Welcome to the XMM-Newton Science Operations Centre

 

The European Space Agency's (ESA) X-ray Multi-Mirror Mission (XMM-Newton) was launched by an Ariane 504 on December 10th 1999. XMM-Newton is ESA's second cornerstone of the Horizon 2000 Science Programme. It carries 3 high throughput X-ray telescopes with an unprecedented effective area, and an optical monitor, the first flown on a X-ray observatory. The large collecting area and ability to make long uninterrupted exposures provide highly sensitive observations.

Since Earth's atmosphere blocks out all X-rays, only a telescope in space can detect and study celestial X-ray sources. The XMM-Newton mission is helping scientists to solve a number of cosmic mysteries, ranging from the enigmatic black holes to the origins of the Universe itself. Observing time on XMM-Newton is being made available to the scientific community, applying for observational periods on a competitive basis.

Read more about the spacecraft, mirrors and instruments and about the XMM-Newton SOC.

News and Highlights

astronomers-survey-massive-black-holesAstronomers survey the least massive black holes at the center of galaxies in the local universe 3-May-2022
Our research work has revealed the nature of the least massive supermassive black holes at the centers of nearby galaxies. We used high-quality X-ray data from the European Space Agency's XMM-Newton observatory to closely study the temporal and spectral behaviors...
Further details on Science X web portal.

a-spiral-galaxy-that-doesnt-play-by-the-rulesA Spiral Galaxy That Doesn’t Play by the Rules 6-April-2022
The authors begin by introducing seven superluminous spiral galaxies, a recently discovered class of huge galaxies with spiral or lenticular shapes. Using the X-ray telescope XMM-Newton, the authors found no X-ray emission surrounding two of their galaxies.
Further details on AAS Nova web portal.

Powerful-warm-winds-seen-blowing-from-a-neutron-starPowerful warm winds seen blowing from a neutron star as it rips up its companion 7-March-2022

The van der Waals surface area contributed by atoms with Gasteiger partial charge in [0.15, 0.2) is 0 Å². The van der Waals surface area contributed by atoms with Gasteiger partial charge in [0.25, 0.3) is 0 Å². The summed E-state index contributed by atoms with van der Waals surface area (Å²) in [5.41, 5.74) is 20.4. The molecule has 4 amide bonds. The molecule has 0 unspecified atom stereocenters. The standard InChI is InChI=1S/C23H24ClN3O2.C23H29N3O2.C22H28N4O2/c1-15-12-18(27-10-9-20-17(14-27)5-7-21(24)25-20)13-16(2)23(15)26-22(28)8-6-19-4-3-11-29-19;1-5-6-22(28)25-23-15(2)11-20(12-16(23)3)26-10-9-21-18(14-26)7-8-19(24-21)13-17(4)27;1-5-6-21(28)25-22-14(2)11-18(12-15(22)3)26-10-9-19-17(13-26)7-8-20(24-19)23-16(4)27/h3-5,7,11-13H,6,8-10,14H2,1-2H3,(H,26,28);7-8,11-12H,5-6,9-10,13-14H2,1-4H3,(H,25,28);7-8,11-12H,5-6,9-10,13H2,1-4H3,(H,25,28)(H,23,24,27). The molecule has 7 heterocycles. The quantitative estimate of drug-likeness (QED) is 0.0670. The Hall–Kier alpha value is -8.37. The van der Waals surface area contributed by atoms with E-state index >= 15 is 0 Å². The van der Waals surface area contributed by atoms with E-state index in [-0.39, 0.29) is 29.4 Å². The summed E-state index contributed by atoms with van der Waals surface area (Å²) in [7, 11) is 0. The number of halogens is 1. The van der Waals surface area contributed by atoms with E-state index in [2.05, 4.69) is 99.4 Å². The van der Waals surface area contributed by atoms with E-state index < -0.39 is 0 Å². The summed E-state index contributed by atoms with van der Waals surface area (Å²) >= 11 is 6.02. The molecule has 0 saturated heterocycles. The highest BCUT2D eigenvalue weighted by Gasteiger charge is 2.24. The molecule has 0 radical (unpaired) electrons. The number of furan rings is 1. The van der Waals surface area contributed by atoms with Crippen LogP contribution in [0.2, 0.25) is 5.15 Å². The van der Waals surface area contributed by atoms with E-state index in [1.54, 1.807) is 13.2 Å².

Using the most powerful telescopes on Earth and in space, a team of astronomers has found for the first time blasts of hot, warm and cold winds from a neutron star whilst it consumes matter from a nearby star.
Further details on Eurek Alert web portal.

A-potential-new-source-of-quasi-periodic-eruptionsA Potential New Source of Quasi-Periodic Eruptions 3-March-2022
Chakraborty and collaborators searched for quasi-periodic eruptions in archival observations from the X-ray Multi-Mirror Mission (XMM-Newton), a space telescope that has been observing the X-ray sky since 2000.
Further details on AAS Nova web portal.

Study_investigates_X_ray_variability_of_the_binary_systemStudy investigates X-ray variability of the binary system HD 189733 9-Feb-2022
Astronomers from Italy and Spain have observed a binary system known as HD 189733, using ESA's XMM-Newton satellite. Results deliver essential information regarding the peculiar X-ray variability of this binary.
Further details on Phys web portal.

Could_this_be_a_planet_in_another_galaxyCould this be a planet in another galaxy? 26-Oct-2021
Using ESA’s XMM-Newton and NASA’s Chandra X-ray space telescopes, astronomers have made an important step in the quest to find a planet outside of the Milky Way.
Further details on ESA's Science & Exploration web portal.